• [0028]
    The actual customer data is encoded on the pulse train by a subsequent amplitude modulator, which is commonly implemented as a second Mach-Zehnder amplitude modulator. Often, the two Mach-Zehnder amplitude modulators are integrated in the same package, and even on the same lithium niobate substrate.
  • [0029]
    Other pulse modulation schemes are known, including the “half-rate scheme.” In the half-rate scheme, the Mach-Zehnder modulator is biased either at the maximum 233 or the minimum 231 of the transmission curve 230. Here, the drive waveform 220 comprises a sinusoidal signal with a frequency of half the bit rate and a peak-to-peak amplitude equal to 2 V90 . These schemes require a frequency divider to obtain a signal at half the bit rate from the data clock. Also, a higher power amplifier to amplify the sinusoidal signal is required. The electrical power for the half-rate scheme is four times the power needed for the modulation scheme illustrated in FIG. 2.
  • [0030]
    Another pulse modulation scheme is known as “electrical RZ”. In the electrical RZ scheme, the data and sinusoidal pulse waveforms are multiplied in the electronic domain. The resulting RZ-encoded electrical signal is then used to drive a modulator with sufficient electrical bandwidth. This scheme requires high-speed electronics and electrical amplification for the electrical-RZ signal generation process.
  • [0031]
    In FIG. 3 is a block diagram of a receiver module 310 of the present invention shown in relationship to the demultiplexer 125 of optical transport system 110. The receiver module is comprised of an optical filter 320, a transducer 321 to convert optical signals to electrical signals, an electrical filter 322 and subsequent amplification and decision circuitry 323.
  • [0032]
    Optical demultiplexer 125 is optically coupled to optical filter 320 via optical coupling means 330. Optical filter 320 is optically coupled to transducer 321 via optical coupling means 331. Representative examples of optical coupling means 330 and 331 include fiber pigtails, free space coupling potentially including focusing elements, or other optical transmitting structure. Transducer 321 is electrically coupled to electrical filter 322 via electrical coupling means 332. Electrical filter 322 is electrically coupled to decision circuitry 323 via electrical coupling means 333. Because of the high bit rate electrical coupling means 332 and 333 are typically designed in accordance to radio frequency RF design techniques using stripline or coaxial waveguides and impedance matching techniques. Further, electrical coupling means 332 and 333 may have a frequency response with a bandwidth filtering property, and this frequency response may be included in the design of the proper filtering of a return-to-zero (RZ) waveform that is disclosed in this invention.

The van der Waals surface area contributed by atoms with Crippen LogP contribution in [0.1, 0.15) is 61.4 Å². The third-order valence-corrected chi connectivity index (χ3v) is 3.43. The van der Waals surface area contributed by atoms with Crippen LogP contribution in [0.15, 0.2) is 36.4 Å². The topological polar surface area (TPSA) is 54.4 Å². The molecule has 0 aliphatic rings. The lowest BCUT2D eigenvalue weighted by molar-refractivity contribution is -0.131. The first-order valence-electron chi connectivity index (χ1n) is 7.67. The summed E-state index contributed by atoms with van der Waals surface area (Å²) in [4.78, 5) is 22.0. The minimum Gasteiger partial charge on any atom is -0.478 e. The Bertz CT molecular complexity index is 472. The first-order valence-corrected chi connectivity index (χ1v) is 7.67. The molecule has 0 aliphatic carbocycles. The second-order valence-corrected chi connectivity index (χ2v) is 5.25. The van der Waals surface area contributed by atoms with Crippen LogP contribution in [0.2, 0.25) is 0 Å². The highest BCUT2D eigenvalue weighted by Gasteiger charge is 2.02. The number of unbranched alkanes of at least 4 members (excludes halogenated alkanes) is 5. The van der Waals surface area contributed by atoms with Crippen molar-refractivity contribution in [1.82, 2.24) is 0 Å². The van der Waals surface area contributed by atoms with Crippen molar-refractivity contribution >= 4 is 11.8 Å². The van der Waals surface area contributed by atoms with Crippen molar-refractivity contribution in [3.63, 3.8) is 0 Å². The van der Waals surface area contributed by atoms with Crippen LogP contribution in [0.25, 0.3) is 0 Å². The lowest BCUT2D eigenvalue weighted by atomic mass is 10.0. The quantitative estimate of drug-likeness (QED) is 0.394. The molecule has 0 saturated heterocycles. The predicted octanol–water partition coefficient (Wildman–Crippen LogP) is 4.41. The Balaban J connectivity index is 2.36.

• [0033]
    Optical filter 320 may be included in the optical block of the receiver module in order to eliminate out of band noise that may leak through the optical demultiplexer. Amplified spontaneous emission (ASE) from the EDFAs is a common source of this out of band noise, but nonlinearities in the fiber also contributes to out-of-band noise. Thin film bandpass filters are a good choice for this component. The optical filter should be sufficient to pass both the signal and both RZ sidebands. In the preferred embodiment, the optical filter bandwidth is approximately 50 GHz. The transducer 321 converts the optical signal to an electrical signal. One embodiment is a fast semiconductor PIN photodiode, or high bandwidth photodetector. Avalanche photodiodes may also be used, but these generally require high voltage to operate, a practical disadvantage. Typical transducers 321 have a square law detection characteristic that recreates information modulated onto the carrier by the transmission system as base-band signals.